Richard Stein – Realtor®, Douglas Elliman, GREEN, SFR, CBR, eCertified®

Local Agent, Worldwide Marketing – Douglas Elliman Real Estate formerly Prudential Douglas Elliman Real Estate

4 Vacation Home Issues Buyers Should Know

Before your clients purchase a vacation home, make sure they’re ready for the responsibilities of owning a second property. “Costs of owning and renting a vacation home can be very high,” says Todd Huettner, owner of Denver-based lending company Huettner Capital. “The hassles and costs of short-term vacation rentals are higher than most people expect. … People are way too optimistic about rental rates, vacancies, management fees, maintenance costs, and home value increases.”

Owners buying a second home in a different part of the country than their primary residence may be have to consider new climate issues, such as damaging blizzards in the mountains or corrosion from salty air in beachside communities, Huettner says.

The vacation-home market has made a full recovery in recent years, with prices returning to what they were in 2006, according to the National Association of REALTORS®. The median sales price of a vacation home increased by 4.2 percent in 2016 to $200,000. The Wall Street Journal recently featured some important considerations for buyers who aspire to purchase a vacation property.

1. Check your reason for buying. Some buyers find that a vacation home can be a moneymaker. Sabrina Robinson of Santa Cruz, Calif., told the Journal that she rents her vacation condo in Lake Tahoe to tourists year-round. The rental income covers her mortgage and utilities and generates a $20,000 profit annually.

But buyers of second homes don’t always want to become landlords. “Our buyers today are buying for a number of reasons, with the number one reason being lifestyle and use,” says Nick Cassini, senior vice president of sales and marketing for Four Seasons Private Residences in the Caribbean island of Anguilla. NAR surveys also find that vacationing is the primary motivation for buyers who purchase a second home.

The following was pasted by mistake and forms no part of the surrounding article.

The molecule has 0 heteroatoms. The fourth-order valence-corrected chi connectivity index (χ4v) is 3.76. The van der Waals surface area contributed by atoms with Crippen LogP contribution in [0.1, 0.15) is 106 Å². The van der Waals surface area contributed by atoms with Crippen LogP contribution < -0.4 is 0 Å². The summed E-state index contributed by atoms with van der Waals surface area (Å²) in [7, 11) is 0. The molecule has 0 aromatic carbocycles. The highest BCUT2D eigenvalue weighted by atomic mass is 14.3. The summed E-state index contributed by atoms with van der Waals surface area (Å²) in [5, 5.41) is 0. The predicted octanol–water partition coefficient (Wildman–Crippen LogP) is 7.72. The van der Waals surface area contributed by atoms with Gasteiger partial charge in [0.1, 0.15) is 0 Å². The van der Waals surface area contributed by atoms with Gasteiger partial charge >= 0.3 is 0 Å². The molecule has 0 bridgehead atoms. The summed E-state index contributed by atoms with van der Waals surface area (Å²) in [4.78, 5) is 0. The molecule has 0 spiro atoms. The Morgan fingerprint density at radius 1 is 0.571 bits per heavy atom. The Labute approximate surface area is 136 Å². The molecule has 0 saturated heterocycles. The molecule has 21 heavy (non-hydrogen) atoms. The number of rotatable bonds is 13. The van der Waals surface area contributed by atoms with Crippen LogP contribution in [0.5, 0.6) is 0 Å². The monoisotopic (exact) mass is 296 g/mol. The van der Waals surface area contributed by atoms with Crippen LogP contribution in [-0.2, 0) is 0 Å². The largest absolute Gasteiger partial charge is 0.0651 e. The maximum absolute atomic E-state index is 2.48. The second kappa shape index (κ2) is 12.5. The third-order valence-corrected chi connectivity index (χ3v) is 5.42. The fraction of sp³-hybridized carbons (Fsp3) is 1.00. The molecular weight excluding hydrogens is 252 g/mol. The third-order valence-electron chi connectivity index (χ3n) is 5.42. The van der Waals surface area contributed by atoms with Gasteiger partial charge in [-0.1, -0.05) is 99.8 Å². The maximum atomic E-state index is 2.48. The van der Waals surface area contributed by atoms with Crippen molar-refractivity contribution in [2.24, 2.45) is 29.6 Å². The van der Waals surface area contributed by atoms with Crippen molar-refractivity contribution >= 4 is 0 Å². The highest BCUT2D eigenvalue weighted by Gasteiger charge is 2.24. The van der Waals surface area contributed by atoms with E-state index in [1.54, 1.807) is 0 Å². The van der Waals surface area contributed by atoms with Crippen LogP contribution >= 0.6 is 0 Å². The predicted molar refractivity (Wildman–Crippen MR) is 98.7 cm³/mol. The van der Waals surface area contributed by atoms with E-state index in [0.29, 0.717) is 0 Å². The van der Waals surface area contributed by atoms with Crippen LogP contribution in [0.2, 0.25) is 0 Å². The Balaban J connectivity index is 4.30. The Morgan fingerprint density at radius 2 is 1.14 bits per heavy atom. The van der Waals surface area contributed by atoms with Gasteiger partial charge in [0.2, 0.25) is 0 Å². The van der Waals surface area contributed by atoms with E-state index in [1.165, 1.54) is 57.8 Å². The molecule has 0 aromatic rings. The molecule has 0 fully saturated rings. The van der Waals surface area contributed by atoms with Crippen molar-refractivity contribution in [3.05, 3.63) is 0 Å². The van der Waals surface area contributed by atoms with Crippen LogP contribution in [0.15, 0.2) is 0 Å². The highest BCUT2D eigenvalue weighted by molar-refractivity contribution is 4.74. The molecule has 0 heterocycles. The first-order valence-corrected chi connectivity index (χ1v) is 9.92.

2. Assess the location. Sales prices and rental demand can vary significantly between locations. “The owners who are most displeased are ones that rush the purchase decision because they are blinded by their dream,” says David Angotti, co-founder of SmokyMountains.com, a vacation rental listing site in Tennessee. “For example, they fail to understand location, view, features, and other amenities are critical to the overall revenue.”

Owners may also want to consider how far their second home is from their primary residence. Fifty-seven percent of vacation properties are located in beachside or lakeside communities at a median distance of 200 miles from owners’ primary properties, according to NAR.

“In our experience, living close is really helpful if something goes wrong, but there are a huge number of services out there to hold keys, offer concierge services, or otherwise help if you live further away,” says Laura Hall, communications director for Kid & Coe, a vacation rental website. “So anything is possible if you’re willing to pay for it.”

3. Budget for the true costs. Buyers shouldn’t just focus on purchase price, rental rates, and recent market trends when considering purchasing a second home. They need to be aware of other factors that can push up costs, such as fees for cleaning, management, routine maintenance, and repairs. For example, homeowner association fees can be more than $1,000 a month in some markets. Financial experts recommend that buyers also factor in real estate taxes, insurance costs, utilities, and state sales tax on rental income.

4. Consult the local rules. If the intent is to rent out a second home, be sure to check out local ordinances and homeowners association rules, which may reduce the pool of potential renters. 

Source: “What to Consider Before You Buy a Vacation Home,” The Wall Street Journal

Top-Heavy U.S. Housing Market Is Crowding Out the Little Guys

By Michelle Jamrisko

The U.S. housing market is looking a little top-heavy these days.

Beneath a steady May existing home-sales number that helped put to rest fears that the busy selling season had perhaps hit a lull, the lingering supply issues haunting the industry could be making the market less stable as it continues to limit entry for lower-end buyers.

Purchases of the previously owned homes that make up more than 90 percent of the market held at a solid pace last month, in spite of inventories that are troublingly low, according to data from the National Association of Realtors. The supply of homes for sale inched up to 4.2 months from 4.1 months, while remaining below the five months that the group considers a tight market.

The supply that is being added to the market has been……………

Full story at Bloomberg

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